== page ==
The association’s objective is to assist youth who are living in the streets. PDev II supported the association with materials including motorbikes, desks, chairs and other office equipment as well as workshops on peace building. As a part of the program, street youth discuss with counselors the current problems they are facing. In response, the social workers work to find ways to resolve their issues while opening their minds and building their confidence.
Most of the street youth are boys. Some ended up on the street after fleeing Koranic school, some were victims of domestic violence and others are orphans. During the day, the youth search for scrap metal that they can sell for $8 to $10. The boys at the site pictured are between 13 and 18 years old and sleep in this particular location because the night guard permits their presence and offers some form of protection from street violence.
According to Tasséré and Elie, “We were street kids ourselves so when we got off the streets and started working we wanted to do something to help others like us.” Together they identified 45 sites in the city (Ouagadougou) where street kids are common and, realizing the importance of finding a leader amongst the kids who could raise important issues related to hygiene, health and substance abuse, identified a leader for each site.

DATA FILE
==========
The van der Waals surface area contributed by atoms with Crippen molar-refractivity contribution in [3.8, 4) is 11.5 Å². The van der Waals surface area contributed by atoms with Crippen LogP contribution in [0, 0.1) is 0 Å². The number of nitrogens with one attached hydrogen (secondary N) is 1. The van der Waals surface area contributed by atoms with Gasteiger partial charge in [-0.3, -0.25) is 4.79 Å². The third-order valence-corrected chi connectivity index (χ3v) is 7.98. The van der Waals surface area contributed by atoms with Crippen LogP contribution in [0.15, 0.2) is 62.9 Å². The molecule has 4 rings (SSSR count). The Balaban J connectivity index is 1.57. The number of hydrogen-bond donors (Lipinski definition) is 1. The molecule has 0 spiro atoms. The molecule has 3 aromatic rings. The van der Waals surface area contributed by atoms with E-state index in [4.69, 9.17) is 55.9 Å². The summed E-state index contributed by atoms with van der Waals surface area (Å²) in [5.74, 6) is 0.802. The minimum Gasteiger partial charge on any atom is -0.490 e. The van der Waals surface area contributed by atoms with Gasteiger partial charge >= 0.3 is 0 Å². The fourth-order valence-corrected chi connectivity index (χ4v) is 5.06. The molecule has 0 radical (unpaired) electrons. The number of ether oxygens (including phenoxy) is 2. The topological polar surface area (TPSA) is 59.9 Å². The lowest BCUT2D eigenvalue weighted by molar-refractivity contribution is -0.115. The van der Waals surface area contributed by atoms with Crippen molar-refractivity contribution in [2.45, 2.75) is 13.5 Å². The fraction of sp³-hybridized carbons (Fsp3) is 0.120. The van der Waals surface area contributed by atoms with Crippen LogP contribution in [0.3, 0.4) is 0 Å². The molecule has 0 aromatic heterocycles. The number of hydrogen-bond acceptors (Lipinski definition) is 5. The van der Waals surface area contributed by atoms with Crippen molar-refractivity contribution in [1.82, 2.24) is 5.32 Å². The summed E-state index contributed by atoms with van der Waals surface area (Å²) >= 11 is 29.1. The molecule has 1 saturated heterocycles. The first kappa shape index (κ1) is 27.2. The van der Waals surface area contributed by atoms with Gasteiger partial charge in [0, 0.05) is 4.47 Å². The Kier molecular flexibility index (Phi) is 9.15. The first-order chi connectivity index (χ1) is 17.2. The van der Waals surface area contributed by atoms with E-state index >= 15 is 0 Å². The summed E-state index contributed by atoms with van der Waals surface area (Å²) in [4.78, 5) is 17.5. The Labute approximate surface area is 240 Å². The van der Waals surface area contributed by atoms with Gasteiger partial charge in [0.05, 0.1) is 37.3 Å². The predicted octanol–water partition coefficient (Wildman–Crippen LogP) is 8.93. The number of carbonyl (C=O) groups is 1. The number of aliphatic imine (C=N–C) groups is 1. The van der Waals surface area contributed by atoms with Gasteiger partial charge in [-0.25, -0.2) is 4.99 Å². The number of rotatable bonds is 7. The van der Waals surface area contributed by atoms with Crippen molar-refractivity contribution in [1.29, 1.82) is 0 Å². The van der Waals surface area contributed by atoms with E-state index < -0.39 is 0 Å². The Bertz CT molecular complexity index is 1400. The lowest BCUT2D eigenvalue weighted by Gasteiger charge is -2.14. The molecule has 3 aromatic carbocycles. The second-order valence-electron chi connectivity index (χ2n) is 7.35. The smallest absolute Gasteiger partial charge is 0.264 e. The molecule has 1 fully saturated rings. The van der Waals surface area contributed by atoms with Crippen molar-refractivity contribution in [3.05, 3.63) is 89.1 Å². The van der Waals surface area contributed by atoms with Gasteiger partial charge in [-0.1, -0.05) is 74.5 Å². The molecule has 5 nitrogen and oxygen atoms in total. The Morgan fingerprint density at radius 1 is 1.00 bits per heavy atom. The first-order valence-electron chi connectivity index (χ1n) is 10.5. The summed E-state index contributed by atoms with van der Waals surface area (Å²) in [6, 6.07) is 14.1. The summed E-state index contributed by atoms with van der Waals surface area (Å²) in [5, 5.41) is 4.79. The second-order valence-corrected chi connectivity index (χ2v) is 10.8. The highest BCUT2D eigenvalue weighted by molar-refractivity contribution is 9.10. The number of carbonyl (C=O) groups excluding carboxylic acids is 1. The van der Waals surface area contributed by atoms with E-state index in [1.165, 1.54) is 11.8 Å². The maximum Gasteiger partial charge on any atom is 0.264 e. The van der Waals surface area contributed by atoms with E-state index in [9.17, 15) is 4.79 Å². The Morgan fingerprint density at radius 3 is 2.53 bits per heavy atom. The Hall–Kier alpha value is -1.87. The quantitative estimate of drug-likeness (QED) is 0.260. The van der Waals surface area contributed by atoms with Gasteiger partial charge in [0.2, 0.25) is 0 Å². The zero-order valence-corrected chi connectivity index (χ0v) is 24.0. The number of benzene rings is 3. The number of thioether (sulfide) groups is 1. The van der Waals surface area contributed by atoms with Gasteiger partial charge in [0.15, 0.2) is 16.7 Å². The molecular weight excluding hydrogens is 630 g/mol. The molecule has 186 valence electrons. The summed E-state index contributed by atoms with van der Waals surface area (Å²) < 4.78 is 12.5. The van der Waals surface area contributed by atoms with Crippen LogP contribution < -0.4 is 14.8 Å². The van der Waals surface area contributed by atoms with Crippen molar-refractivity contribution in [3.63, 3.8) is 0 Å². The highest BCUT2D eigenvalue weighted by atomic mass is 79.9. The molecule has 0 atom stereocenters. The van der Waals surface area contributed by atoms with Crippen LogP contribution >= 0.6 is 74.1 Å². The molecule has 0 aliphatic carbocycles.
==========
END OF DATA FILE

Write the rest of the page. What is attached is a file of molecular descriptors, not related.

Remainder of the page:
“In the past, what happened was the kids were stigmatized when there were thefts in the community. We realized that our activities alone would not be sufficient to help these children out of their situation and we needed to engage the community. Without this assistance, the kids can't get off the streets and they will keep being stigmatized.” To help fight this stigma, AJER/FS organized football matches in each neighborhood which allowed the street youth to make friends with other kids. After the matches, several of the youth were recruited as apprentices in businesses and others were welcomed into families.
In addition, PDev II supported AJER/FS in implementing a youth training about peace, non-violence and the electoral process for 85 youth, 20 of whom were street youth. Due to the training, many of the associations in the community now work together because, according to Tasséré and Elie, “the initiatives of PDev II raised the social consciousness of each of us to really reflect on how it's possible to change things in our community. Politicians had manipulated the youth in the community into various groups, with the workshop they understood there is no benefit in them being divided. Instead of being mobilized for violence and boycotting of the election they became key players in a peaceful electoral process.”